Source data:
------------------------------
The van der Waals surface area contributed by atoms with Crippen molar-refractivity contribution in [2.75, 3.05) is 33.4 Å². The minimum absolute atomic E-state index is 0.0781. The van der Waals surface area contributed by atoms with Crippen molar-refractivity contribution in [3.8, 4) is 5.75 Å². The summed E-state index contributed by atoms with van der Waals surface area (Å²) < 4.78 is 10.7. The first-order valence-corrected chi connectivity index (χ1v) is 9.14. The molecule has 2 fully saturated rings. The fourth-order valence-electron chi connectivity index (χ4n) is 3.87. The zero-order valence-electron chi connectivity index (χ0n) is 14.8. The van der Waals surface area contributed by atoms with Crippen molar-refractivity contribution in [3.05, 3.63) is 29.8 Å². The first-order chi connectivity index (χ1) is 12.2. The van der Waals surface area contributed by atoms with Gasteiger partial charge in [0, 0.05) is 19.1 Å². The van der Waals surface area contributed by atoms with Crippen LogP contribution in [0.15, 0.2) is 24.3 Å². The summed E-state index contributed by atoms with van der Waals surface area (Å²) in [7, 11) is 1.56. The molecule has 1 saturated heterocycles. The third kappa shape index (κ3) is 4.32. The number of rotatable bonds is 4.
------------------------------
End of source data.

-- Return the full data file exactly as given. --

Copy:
The van der Waals surface area contributed by atoms with Crippen molar-refractivity contribution in [2.75, 3.05) is 33.4 Å². The minimum absolute atomic E-state index is 0.0781. The van der Waals surface area contributed by atoms with Crippen molar-refractivity contribution in [3.8, 4) is 5.75 Å². The summed E-state index contributed by atoms with van der Waals surface area (Å²) < 4.78 is 10.7. The first-order valence-corrected chi connectivity index (χ1v) is 9.14. The molecule has 2 fully saturated rings. The fourth-order valence-electron chi connectivity index (χ4n) is 3.87. The zero-order valence-electron chi connectivity index (χ0n) is 14.8. The van der Waals surface area contributed by atoms with Crippen molar-refractivity contribution in [3.05, 3.63) is 29.8 Å². The first-order chi connectivity index (χ1) is 12.2. The van der Waals surface area contributed by atoms with Gasteiger partial charge in [0, 0.05) is 19.1 Å². The van der Waals surface area contributed by atoms with Crippen LogP contribution in [0.15, 0.2) is 24.3 Å². The summed E-state index contributed by atoms with van der Waals surface area (Å²) in [7, 11) is 1.56. The molecule has 1 saturated heterocycles. The third kappa shape index (κ3) is 4.32. The number of rotatable bonds is 4.